The salary negotiation dance
One step forward; one step back; step together, and back again.
To perform the job interview salary negotiation dance steps, you must have a good sense of balance. Knowing your value and your worth will help you feel more confident about staying in step during the salary negotiation process. The employer takes the lead and you follow, staying with the rhythm. You move together through the interview process; aware of the other, taking care not to step on one another. The salary negotiation dance is never confrontational or harsh, but smooth and in harmony.
It is not uncommon for the first step to begin on the phone. The interviewer asks for your salary requirement, or what salary you are currently making.
You take a step back and try to postpone this discussion until you have more information.
“Could you could tell me the range budgeted for this position?” Or, “What salary would you typically pay someone with my background and experience?”
Postponing the salary discussion is the best step for you, at least until you have the information needed. By doing research ahead of time, you will feel confident knowing your worth. There is a point during the interview when the range, or your expectations, will be revealed, but it is better to wait for the interviewer to lead and give out the information first.
If the interviewing employer determines that you are right for the job, they will take the lead and make an offer. It is now your turn to move the salary negotiation dance to the next stage. But, first you must evaluate the package. Take into consideration the:
Base rate (always the top priority) — timing of annual job reviews Alternative compensation — bonus, commission, stock options, profit sharing Benefits — premiums for insurance, paid time off, matching, working conditions Other perks — car, education reimbursement, job training, laptop computer
Basic calculations will tell you how closely the offer meets your needs, values and worth.
The Salary Negotiation Tango
You call the hiring manager and tell her how delighted you are to receive the job offer, however, you have some questions and concerns. Scripting your dialog ahead of time will give you confidence to be succinct regarding what you want.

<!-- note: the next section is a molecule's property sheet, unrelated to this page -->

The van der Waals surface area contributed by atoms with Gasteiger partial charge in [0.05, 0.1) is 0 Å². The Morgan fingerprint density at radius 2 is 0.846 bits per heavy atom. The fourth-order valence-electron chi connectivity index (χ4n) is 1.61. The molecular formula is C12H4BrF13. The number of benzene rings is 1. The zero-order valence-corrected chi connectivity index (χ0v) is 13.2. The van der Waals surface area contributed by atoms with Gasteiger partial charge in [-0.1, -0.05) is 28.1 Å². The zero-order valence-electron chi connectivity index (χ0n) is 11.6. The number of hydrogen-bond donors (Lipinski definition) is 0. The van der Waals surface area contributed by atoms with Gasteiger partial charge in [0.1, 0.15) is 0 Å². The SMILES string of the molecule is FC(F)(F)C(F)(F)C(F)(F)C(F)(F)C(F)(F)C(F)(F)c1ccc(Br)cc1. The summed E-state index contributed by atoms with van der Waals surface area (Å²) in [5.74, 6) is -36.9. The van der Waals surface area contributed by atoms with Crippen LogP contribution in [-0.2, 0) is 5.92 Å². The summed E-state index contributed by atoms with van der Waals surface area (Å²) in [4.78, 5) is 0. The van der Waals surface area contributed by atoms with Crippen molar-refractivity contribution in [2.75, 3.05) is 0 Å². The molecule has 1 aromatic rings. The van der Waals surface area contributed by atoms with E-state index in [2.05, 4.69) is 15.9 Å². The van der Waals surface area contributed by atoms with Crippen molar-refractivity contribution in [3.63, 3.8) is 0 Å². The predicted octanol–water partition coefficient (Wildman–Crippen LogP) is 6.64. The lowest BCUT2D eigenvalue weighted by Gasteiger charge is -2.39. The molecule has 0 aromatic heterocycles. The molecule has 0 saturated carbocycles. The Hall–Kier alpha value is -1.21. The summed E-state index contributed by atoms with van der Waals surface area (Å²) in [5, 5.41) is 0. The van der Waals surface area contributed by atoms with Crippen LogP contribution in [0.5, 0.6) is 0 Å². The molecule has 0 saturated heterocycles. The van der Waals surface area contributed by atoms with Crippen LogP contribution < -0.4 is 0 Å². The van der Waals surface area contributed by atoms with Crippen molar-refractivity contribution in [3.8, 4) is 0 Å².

“Based on my eight years experience in this industry, my MBA degree, and my proven ability to raise funds, and build teams, I feel that the base rate offered is low. Is there any flexibility here?” you ask.
In stride with you, the hiring manager asks what you have in mind. And, because you have done the pre-work, and know your value and worth, you are able to sell yourself based on what you will bring to the company.
“Based on the research I have done, I feel someone with my experience and background should be in the upper level of the range we have been discussing.”
Hold your position — count to 10. Silence is a strong tool in salary negotiation. She waits through the silence and then tells you she will get back to you. She is in sync with your movements — she wants you in this position. You’ve presented your case well.
The Final Steps
Whether you are negotiating for more money, or for some other perks: Benefits, a bonus or commission, more stock options, training or education — the rules remain the same. Let the interviewing employer lead and you follow, maintaining your own sense of balance.
By preparing and researching ahead of time, you can feel more empowered in the salary negotiation process of a job interview — as a partner in a dance — moving with the flow. The rhythm of the negotiation should be smooth, moving toward the final step — acceptance of the position and agreement — a win/win situation for all.
Carole Martin is a celebrated author, trainer, and mentor. Carole can give you interviewing tips like no one else can. Get a copy of her FREE 9-part “Interview Success Tips” report by visiting Carole on the web at http://www.interviewcoach.com. Try out her Practice Interview at www.interviewfitnesstraining.com
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